While the technology in future radar sensors continues to improve, the time and cost of testing those sensors must be optimized to meet the price and volume requirements to enable the broad adoption of radar. Early radar sensor manufacturers used large anechoic RF chambers and corner reflectors to functionally test and calibrate modules. These chambers were commonly three or five meters long and consumed large amounts of manufacturing floor space. To reduce floor space, radar functional testing evolved to use analog delay lines to emulate long-distance radar obstacles followed by a second test station to perform parametric measurements of the radar.
Radar functional testing has evolved even further with dedicated systems such as the NI Vehicle Radar Test System (VRTS). The VRTS is a hybrid simulator built with a Vector Signal Transceiver (VST) which integrates an instrument-quality Vector Signal Analyzer with a Vector Signal Generator via a high-performance, low-latency FPGA (see Figure 1). This approach can consolidate a radar module production test cell by combining the functional test (object simulation) and the parametric tests into a single tester. The combination reduces manufacturing floor footprint and eliminates the overhead of transferring radar modules between test stations, improving throughput and freeing up space for additional testers.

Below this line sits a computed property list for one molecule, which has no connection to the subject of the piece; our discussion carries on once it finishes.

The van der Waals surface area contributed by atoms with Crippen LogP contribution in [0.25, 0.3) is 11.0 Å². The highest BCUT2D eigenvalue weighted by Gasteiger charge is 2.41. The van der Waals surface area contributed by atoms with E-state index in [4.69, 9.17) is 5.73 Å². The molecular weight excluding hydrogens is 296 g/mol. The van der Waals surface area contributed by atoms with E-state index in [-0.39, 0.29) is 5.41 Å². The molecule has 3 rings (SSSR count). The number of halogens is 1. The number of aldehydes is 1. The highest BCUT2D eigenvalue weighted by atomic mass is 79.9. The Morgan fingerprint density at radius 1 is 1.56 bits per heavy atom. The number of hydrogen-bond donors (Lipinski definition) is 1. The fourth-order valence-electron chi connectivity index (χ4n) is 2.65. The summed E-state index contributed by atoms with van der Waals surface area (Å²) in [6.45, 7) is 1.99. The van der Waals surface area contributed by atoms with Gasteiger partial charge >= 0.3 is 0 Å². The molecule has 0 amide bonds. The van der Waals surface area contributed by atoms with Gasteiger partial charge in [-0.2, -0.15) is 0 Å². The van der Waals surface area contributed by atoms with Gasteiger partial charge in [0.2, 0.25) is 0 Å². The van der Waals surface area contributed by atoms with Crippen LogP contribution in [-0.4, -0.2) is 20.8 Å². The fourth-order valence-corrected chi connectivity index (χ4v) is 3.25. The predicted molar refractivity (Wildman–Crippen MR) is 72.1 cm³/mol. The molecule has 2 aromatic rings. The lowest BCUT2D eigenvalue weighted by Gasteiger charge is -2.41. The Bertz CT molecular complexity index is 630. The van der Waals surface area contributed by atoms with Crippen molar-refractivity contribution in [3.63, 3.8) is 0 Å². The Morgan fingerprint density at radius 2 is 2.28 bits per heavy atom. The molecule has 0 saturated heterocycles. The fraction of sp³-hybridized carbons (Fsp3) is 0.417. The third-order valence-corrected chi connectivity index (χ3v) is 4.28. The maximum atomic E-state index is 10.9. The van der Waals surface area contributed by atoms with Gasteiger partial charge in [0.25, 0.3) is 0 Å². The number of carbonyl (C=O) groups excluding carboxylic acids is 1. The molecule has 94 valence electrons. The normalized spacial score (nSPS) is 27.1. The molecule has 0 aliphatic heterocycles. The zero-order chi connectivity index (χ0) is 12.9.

Beyond the higher frequency and bandwidth requirements of automotive radar testing, the next challenge of testing future radar sensors is the validation of increasingly complex software built into sensors. A radar sensor with 1 GHz or more of bandwidth produces massive amounts of raw data. To avoid overwhelming the communication buses and ECU of the vehicle, radar sensors include a processor to reduce this data into a summarized snapshot. Periodically, the radar transmits a parameterized object table with a summary of all the objects currently tracked by the sensor. Each object includes a range, velocity, radar cross section (RCS), object ID and confidence (a measure of the radar’s confidence that an object exists). The radar’s software detects these objects and tracks their real-time movements. Algorithms look for inconsistencies such as an obstacle that is moving away from the sensor but has a Doppler signature that indicates the obstacle is approaching.